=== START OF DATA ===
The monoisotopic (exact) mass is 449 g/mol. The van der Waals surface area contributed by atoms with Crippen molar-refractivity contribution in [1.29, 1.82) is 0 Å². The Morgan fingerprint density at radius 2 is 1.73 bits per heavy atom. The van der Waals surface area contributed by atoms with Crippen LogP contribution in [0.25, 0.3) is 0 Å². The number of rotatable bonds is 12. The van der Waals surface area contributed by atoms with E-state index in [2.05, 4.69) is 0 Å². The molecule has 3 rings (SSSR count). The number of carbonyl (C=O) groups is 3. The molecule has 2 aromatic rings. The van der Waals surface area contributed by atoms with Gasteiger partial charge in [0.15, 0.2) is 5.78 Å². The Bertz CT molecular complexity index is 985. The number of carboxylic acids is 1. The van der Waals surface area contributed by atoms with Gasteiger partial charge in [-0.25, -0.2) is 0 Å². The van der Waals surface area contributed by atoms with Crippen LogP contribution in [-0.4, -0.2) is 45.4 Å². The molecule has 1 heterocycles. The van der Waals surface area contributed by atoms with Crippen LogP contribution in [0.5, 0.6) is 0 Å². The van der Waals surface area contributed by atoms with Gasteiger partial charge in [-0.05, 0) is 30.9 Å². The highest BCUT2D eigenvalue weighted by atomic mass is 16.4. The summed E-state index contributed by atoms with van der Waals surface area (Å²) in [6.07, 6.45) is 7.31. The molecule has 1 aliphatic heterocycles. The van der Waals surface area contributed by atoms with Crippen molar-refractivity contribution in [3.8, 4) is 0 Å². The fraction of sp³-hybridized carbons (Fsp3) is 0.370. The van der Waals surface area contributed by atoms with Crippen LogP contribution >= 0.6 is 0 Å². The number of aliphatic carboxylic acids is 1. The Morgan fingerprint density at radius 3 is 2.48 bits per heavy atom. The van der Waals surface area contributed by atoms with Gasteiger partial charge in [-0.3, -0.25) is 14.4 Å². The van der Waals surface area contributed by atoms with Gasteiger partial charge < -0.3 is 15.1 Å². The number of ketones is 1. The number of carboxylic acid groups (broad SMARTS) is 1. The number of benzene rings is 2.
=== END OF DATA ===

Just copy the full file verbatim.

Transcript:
The monoisotopic (exact) mass is 449 g/mol. The van der Waals surface area contributed by atoms with Crippen molar-refractivity contribution in [1.29, 1.82) is 0 Å². The Morgan fingerprint density at radius 2 is 1.73 bits per heavy atom. The van der Waals surface area contributed by atoms with Crippen LogP contribution in [0.25, 0.3) is 0 Å². The number of rotatable bonds is 12. The van der Waals surface area contributed by atoms with E-state index in [2.05, 4.69) is 0 Å². The molecule has 3 rings (SSSR count). The number of carbonyl (C=O) groups is 3. The molecule has 2 aromatic rings. The van der Waals surface area contributed by atoms with Gasteiger partial charge in [0.15, 0.2) is 5.78 Å². The Bertz CT molecular complexity index is 985. The number of carboxylic acids is 1. The van der Waals surface area contributed by atoms with Gasteiger partial charge in [-0.25, -0.2) is 0 Å². The van der Waals surface area contributed by atoms with Crippen LogP contribution in [-0.4, -0.2) is 45.4 Å². The molecule has 1 heterocycles. The van der Waals surface area contributed by atoms with Crippen LogP contribution in [0.5, 0.6) is 0 Å². The van der Waals surface area contributed by atoms with Gasteiger partial charge in [-0.05, 0) is 30.9 Å². The highest BCUT2D eigenvalue weighted by atomic mass is 16.4. The summed E-state index contributed by atoms with van der Waals surface area (Å²) in [6.07, 6.45) is 7.31. The molecule has 1 aliphatic heterocycles. The van der Waals surface area contributed by atoms with Crippen molar-refractivity contribution in [3.8, 4) is 0 Å². The fraction of sp³-hybridized carbons (Fsp3) is 0.370. The van der Waals surface area contributed by atoms with Crippen LogP contribution >= 0.6 is 0 Å². The number of aliphatic carboxylic acids is 1. The Morgan fingerprint density at radius 3 is 2.48 bits per heavy atom. The van der Waals surface area contributed by atoms with Gasteiger partial charge in [-0.3, -0.25) is 14.4 Å². The van der Waals surface area contributed by atoms with Gasteiger partial charge < -0.3 is 15.1 Å². The number of ketones is 1. The number of carboxylic acid groups (broad SMARTS) is 1. The number of benzene rings is 2.